Summer Yoga

Remember our seasonal Yoga? Here I wrote about spring Yoga https://goo.gl/a45ggd.
Every season that comes bring with it new energy, and we can adjust our Yoga practice accordingly.

Summer is time of light and warmth, so when we practice Yoga we want to achieve energy of cool and calm.
Hot temperature outside also means we lose our temper, get impatient. This season is represented in Ayurveda by fire and water.
Excess heat can present itself as rushes, burns (sunburn incl), anger and irritability.
  
Usually Yin Yoga is recommended in the summer, a type of flow that is slower, remaining in each pose for longer time. Yin Yoga also helps us connect more inward to our body and mind. Staying in a pose for between 2-3 minutes can be soothing and contemplative.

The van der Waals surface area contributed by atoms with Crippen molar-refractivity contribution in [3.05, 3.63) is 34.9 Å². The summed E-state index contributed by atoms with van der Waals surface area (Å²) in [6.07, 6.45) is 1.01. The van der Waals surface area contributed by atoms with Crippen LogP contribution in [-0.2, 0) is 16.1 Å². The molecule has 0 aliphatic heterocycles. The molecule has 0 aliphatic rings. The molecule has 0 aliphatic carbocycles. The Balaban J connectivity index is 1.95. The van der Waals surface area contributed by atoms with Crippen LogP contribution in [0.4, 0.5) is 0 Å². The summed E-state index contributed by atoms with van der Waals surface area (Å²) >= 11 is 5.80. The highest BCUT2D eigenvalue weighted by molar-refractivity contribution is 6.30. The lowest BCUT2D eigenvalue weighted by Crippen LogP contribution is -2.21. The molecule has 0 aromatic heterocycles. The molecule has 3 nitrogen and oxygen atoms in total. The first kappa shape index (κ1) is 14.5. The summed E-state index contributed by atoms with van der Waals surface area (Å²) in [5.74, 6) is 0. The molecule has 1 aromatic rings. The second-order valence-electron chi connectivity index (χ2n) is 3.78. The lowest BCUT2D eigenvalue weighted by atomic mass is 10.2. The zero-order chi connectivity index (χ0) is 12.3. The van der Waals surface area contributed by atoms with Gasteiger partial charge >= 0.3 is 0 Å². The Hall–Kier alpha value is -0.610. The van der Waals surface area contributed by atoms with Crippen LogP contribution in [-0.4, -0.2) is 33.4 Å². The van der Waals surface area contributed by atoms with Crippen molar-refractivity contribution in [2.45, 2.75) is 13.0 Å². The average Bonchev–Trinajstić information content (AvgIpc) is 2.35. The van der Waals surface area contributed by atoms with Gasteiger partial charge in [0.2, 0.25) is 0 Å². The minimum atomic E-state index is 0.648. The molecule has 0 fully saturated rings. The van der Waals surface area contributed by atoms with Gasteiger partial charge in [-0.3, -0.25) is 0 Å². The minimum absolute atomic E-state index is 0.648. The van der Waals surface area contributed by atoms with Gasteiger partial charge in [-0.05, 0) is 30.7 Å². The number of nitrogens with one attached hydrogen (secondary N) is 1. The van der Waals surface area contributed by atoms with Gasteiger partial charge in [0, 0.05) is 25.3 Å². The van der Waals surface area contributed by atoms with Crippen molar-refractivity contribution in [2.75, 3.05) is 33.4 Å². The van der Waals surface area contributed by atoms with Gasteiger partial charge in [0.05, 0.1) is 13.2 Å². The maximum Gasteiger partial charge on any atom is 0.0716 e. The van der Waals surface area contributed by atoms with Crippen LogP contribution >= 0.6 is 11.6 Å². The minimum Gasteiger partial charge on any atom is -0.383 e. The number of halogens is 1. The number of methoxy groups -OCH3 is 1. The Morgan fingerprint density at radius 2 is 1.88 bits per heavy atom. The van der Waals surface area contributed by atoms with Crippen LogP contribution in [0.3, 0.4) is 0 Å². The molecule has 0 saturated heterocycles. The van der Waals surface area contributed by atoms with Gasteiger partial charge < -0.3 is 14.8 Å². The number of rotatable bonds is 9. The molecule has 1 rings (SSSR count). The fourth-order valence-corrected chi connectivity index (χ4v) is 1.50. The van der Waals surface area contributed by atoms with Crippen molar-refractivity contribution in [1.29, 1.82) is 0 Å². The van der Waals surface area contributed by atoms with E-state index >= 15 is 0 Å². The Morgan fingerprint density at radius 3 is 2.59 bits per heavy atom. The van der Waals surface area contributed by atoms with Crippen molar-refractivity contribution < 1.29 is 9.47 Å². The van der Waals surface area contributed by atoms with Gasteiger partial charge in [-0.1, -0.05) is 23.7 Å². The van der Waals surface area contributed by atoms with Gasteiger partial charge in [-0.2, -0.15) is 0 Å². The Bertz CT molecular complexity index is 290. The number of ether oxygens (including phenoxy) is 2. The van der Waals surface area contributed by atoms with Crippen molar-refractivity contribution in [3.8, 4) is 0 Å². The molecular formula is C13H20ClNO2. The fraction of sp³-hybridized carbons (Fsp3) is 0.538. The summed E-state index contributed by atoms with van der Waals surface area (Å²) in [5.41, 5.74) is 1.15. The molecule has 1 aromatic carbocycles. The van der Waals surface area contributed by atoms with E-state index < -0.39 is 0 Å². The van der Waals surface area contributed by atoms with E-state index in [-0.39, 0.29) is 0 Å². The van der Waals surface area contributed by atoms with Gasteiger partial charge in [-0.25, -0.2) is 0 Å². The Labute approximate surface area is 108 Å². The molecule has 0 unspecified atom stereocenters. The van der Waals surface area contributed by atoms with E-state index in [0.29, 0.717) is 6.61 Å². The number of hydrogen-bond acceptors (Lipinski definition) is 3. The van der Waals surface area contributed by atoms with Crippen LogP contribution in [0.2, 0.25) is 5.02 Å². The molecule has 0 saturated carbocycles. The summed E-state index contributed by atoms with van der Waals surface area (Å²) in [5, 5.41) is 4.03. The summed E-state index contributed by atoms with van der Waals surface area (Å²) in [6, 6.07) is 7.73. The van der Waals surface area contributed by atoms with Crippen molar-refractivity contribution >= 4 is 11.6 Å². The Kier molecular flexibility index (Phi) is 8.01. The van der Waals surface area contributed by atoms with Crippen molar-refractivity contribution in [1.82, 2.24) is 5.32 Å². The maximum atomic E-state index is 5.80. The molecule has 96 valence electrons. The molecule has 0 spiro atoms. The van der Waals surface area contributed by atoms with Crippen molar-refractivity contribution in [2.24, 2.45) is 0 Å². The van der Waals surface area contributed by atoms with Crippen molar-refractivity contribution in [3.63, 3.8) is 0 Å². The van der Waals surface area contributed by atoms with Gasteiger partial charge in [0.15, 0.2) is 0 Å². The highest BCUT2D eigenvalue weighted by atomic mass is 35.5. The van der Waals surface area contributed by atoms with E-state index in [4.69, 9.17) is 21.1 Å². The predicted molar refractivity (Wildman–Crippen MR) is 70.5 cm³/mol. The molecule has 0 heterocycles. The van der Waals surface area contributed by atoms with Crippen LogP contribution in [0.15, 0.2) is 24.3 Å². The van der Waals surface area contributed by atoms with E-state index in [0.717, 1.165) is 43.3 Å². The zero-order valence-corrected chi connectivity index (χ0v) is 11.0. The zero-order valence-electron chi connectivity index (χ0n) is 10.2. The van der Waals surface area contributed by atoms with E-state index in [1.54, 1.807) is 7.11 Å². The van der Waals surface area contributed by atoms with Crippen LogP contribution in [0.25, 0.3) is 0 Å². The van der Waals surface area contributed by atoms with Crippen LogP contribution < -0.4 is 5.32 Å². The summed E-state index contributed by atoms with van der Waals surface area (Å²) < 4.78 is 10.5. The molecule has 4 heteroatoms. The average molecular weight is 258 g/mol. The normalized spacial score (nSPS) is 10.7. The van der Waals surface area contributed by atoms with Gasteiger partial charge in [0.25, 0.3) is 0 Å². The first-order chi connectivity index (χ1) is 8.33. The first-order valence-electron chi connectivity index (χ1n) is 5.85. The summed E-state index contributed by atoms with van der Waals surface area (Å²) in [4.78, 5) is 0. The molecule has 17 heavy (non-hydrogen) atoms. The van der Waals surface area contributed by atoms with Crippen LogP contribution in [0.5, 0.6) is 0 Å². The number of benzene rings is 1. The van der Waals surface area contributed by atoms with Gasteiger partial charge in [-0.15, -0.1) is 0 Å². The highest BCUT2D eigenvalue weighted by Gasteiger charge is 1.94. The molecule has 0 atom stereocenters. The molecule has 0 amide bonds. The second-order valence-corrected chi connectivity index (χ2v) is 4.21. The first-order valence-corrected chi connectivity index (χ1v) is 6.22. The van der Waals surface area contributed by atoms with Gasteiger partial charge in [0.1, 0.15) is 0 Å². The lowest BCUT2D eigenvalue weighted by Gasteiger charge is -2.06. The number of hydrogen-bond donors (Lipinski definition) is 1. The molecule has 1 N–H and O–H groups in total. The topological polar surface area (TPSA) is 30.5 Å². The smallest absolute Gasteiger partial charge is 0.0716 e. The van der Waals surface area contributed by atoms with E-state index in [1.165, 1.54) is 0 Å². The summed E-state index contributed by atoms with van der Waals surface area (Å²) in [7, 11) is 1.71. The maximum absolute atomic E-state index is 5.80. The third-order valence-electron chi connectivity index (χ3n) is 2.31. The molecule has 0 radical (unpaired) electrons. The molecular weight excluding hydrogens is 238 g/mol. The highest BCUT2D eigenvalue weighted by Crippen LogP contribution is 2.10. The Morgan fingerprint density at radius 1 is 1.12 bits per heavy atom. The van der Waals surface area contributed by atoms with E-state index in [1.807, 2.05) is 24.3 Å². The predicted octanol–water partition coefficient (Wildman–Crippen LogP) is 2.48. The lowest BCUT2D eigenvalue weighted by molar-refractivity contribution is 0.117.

It gives us time to surrender to the present moment, to be still, to breath.

Start with Pranayama called Sheetali (in Sanskrit it means cooling).
Send your tongue out and fold the sides of it (like you create a straw). If genetically you cannot do it, make an o (very small) opening with your mouth instead.

Sheetkali pranayama


Breath in, take the cool air inside through the rolled tongue, count for 4-5, then close your mouth. And breath out through your nostrils. Exhale for 5-6 count. But do not force it. Repeat 5 or six times.

This cooling pranayama is lowering the body temperature, reduces the “fight and flight” stress and calm you down. It has positive effect on the endocrine and nervous systems, it removes excess heat accumulated in the system.

Another Pranayama recommended is Sheetkari. With mouth open, clench your teeth (jaws) together and put your tongue between them. Breath in.
Close your mouth and breath out from the nostrils. Repeat5-10times.

This Pranayma also helps to quench thirst and it is cooling the body.

Postures you can practice are:

Low lunge with opening the chest. Child’s pose, Hero pose, Sphinx pose, Forward bend, Butterfly pose, lion pose, bridge pose, legs on the wall, fish pose, floor twist, savasana (corpse pose).

 Surrender is part of the practice

Surrender is part of the practice